It comes close, mind you, and all of that atmosphere is there–but it’s slightly to the background and submerged against more modern concerns and more modern men–like Hugh St.-John (the guy who ends up running Mars after Rick’s shadow gets up and moves on) and his wonderfully pragmatic native sidekick (who melts the ancient and sacred relic of his people to get it off Rick and Rick out of their hair).

The characters are usually not the most interesting part of the pulp novel, but in this one they do well. Rick is a man who awakens from lifelong slumber and finds that he is great, capable of mighty deeds, casting a long shadow…but he’s not necessarily a good man–and the people around him know it.

Mayo McCall is a girl who epitomizes the pulp dichotomy (and there is a sentence I didn’t expect to see before coffee): a beautiful, smart, strong woman who influences the political and moral actions of the plot because of her own convictions, who is physically capable and hugely courageous and nevertheless still spends a chunk of the book as a damsel in distress. I’d say it was genius at work, but then again, at no point does she also end up scantily-clad, so it misses being a perfect tenner.

Jaffa  Storm is an excellent antagonist: fearless, ruthless, as smart as and more prepared than the hero–and physically stronger and more capable. There is a real sense of menace whenever he’s around, but at the same time he’s easy to root for. A scene of him stalking the streets to slaughter the secret war-council of the Martian king–alone–at the dead of night–while bystanders slink away or bolt their doors–was really thrilling.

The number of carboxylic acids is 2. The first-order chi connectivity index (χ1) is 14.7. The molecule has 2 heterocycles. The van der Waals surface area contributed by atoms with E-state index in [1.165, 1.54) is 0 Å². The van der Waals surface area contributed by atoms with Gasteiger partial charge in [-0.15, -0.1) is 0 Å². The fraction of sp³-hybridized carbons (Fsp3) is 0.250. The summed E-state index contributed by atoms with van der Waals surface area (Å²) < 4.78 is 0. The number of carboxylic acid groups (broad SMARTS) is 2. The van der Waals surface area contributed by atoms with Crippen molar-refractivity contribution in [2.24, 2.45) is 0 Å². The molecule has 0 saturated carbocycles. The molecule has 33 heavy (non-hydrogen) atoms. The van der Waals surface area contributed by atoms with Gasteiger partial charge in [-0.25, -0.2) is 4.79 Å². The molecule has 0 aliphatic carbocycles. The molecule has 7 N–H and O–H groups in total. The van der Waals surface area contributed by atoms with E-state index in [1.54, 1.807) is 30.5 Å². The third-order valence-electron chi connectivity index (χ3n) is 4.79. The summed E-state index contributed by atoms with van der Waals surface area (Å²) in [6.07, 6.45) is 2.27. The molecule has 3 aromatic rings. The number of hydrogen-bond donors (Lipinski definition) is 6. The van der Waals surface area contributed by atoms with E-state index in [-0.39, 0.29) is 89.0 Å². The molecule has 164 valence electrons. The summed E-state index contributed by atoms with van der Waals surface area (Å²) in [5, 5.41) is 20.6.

Even the minor characters–boy-king Haral, who summons up the rebellion to rise over Mars with a political savvy beyond his years; his loyal general, the wolflike Beudach, whose last moments are filled with a desperate nobility and dignity that makes him vie for spot of the most memorable character; Llaw the insane and vengeful dwarf–are clearly delineated and written.

I’m out of time.

tl;dr: Rick rises to revenge and rebel on Mars. Not all of Mars wants him to.

Rated: Four and a half ancient cities out of five. Good book. Read it.

* This review was written before The Last Jedi. This review does not constitute an acknowledgment of any sort that The Last Jedi did anything well. This review would prefer to take the stance that The Last Jedi does not exist. Anyhoo, Leigh Brackett rocks.

Book Haul

Due to a very generous tip from some people who really oughtn’t’ve, I was able to hit up a bookstore that has been on my list for a long time. So we’re looking at:

  • Agent of Chaos – Norman Spinrad (never heard of it, looks interesting)
  • The Hobbit – JRR Tolkien (Needed an extra copy since I’m giving my illustrated edition to my niece. Have offered it to one of the other interns who inexplicably likes the movie.)
  • The Star Kings – Edmund Hamilton (Don’t have)
  • Great Science Fiction Adventures – Edmund Hamilton anthology (Don’t have)
  • The Star of Life – Edmund Hamilton (Don’t have)
  • The Ginger Star – Leigh Brackett (Never, um, finished)
  • Roadmarks – Roger Zelazny (Didn’t have)
  • Warriors of Blood and Dream – Zelazny-edited anthology (It’s got Zelazny’s name on it, it ought to be good, right?)
  • A Wizard in Bedlam – Christopher Stasheff (Sometimes you just want to spend time with your old friends.)

At least some SF book reviews to appear shortly!

Repost: Starmen of Llyrdis

4411400255_d68d1bd758Star Men of Llyrdis is one of Leigh Brackett’s less famous but still characteristic novels, and it’s got all the best ideas: ancient demigods who once were men; strong men who follow in their footsteps; passionate, dangerous women; the endless, vast, perilous, glamor of space.